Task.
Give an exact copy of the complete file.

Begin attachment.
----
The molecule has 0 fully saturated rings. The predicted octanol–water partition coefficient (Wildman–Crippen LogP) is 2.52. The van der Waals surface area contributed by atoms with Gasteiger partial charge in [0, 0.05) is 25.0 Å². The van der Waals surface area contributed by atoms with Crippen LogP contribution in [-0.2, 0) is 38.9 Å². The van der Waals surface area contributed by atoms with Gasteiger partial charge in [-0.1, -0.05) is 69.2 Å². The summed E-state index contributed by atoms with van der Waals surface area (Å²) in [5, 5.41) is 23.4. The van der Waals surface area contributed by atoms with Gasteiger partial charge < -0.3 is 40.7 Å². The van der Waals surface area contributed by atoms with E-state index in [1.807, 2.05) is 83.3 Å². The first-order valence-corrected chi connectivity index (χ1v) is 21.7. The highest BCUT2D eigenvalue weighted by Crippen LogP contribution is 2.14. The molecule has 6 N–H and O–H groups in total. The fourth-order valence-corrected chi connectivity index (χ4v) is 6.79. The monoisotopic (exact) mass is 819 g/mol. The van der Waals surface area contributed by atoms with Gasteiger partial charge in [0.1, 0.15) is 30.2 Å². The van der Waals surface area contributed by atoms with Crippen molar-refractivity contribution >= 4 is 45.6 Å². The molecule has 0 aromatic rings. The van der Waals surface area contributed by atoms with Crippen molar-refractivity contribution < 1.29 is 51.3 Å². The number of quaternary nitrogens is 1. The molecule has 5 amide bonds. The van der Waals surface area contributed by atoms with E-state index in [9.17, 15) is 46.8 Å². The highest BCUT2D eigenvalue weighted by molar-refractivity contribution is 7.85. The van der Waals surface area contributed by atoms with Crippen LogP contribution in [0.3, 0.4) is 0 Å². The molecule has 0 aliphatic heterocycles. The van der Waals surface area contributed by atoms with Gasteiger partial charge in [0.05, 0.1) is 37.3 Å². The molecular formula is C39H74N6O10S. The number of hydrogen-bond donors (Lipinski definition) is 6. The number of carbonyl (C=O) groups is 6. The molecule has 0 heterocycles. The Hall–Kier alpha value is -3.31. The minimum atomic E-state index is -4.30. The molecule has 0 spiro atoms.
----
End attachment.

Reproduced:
The molecule has 0 fully saturated rings. The predicted octanol–water partition coefficient (Wildman–Crippen LogP) is 2.52. The van der Waals surface area contributed by atoms with Gasteiger partial charge in [0, 0.05) is 25.0 Å². The van der Waals surface area contributed by atoms with Crippen LogP contribution in [-0.2, 0) is 38.9 Å². The van der Waals surface area contributed by atoms with Gasteiger partial charge in [-0.1, -0.05) is 69.2 Å². The summed E-state index contributed by atoms with van der Waals surface area (Å²) in [5, 5.41) is 23.4. The van der Waals surface area contributed by atoms with Gasteiger partial charge < -0.3 is 40.7 Å². The van der Waals surface area contributed by atoms with E-state index in [1.807, 2.05) is 83.3 Å². The first-order valence-corrected chi connectivity index (χ1v) is 21.7. The highest BCUT2D eigenvalue weighted by Crippen LogP contribution is 2.14. The molecule has 6 N–H and O–H groups in total. The fourth-order valence-corrected chi connectivity index (χ4v) is 6.79. The monoisotopic (exact) mass is 819 g/mol. The van der Waals surface area contributed by atoms with Gasteiger partial charge in [0.1, 0.15) is 30.2 Å². The van der Waals surface area contributed by atoms with Crippen molar-refractivity contribution >= 4 is 45.6 Å². The molecule has 0 aromatic rings. The van der Waals surface area contributed by atoms with Crippen molar-refractivity contribution < 1.29 is 51.3 Å². The number of quaternary nitrogens is 1. The molecule has 5 amide bonds. The van der Waals surface area contributed by atoms with E-state index in [9.17, 15) is 46.8 Å². The highest BCUT2D eigenvalue weighted by molar-refractivity contribution is 7.85. The van der Waals surface area contributed by atoms with Crippen LogP contribution in [0.3, 0.4) is 0 Å². The molecule has 0 aliphatic heterocycles. The van der Waals surface area contributed by atoms with Gasteiger partial charge in [0.05, 0.1) is 37.3 Å². The molecular formula is C39H74N6O10S. The number of hydrogen-bond donors (Lipinski definition) is 6. The number of carbonyl (C=O) groups is 6. The molecule has 0 heterocycles. The Hall–Kier alpha value is -3.31. The minimum atomic E-state index is -4.30. The molecule has 0 spiro atoms.